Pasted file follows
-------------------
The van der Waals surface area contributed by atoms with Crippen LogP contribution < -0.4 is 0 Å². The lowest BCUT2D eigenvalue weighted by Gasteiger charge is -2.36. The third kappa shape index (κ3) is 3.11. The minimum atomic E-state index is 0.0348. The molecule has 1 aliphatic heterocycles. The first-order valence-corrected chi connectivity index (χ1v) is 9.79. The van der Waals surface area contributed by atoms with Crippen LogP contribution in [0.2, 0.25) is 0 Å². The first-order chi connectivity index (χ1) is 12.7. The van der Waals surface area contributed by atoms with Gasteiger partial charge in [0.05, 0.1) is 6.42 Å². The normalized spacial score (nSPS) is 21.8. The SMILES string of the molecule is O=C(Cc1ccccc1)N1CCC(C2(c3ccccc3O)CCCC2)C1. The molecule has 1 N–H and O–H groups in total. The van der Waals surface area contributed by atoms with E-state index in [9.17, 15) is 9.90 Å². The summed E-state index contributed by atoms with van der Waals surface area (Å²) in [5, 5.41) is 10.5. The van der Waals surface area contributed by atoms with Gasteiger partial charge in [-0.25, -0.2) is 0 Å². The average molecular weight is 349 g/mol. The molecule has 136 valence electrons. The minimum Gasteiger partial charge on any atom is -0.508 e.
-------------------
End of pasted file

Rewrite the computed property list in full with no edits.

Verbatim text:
The van der Waals surface area contributed by atoms with Crippen LogP contribution < -0.4 is 0 Å². The lowest BCUT2D eigenvalue weighted by Gasteiger charge is -2.36. The third kappa shape index (κ3) is 3.11. The minimum atomic E-state index is 0.0348. The molecule has 1 aliphatic heterocycles. The first-order valence-corrected chi connectivity index (χ1v) is 9.79. The van der Waals surface area contributed by atoms with Crippen LogP contribution in [0.2, 0.25) is 0 Å². The first-order chi connectivity index (χ1) is 12.7. The van der Waals surface area contributed by atoms with Gasteiger partial charge in [0.05, 0.1) is 6.42 Å². The normalized spacial score (nSPS) is 21.8. The SMILES string of the molecule is O=C(Cc1ccccc1)N1CCC(C2(c3ccccc3O)CCCC2)C1. The molecule has 1 N–H and O–H groups in total. The van der Waals surface area contributed by atoms with E-state index in [9.17, 15) is 9.90 Å². The summed E-state index contributed by atoms with van der Waals surface area (Å²) in [5, 5.41) is 10.5. The van der Waals surface area contributed by atoms with Gasteiger partial charge in [-0.25, -0.2) is 0 Å². The average molecular weight is 349 g/mol. The molecule has 136 valence electrons. The minimum Gasteiger partial charge on any atom is -0.508 e.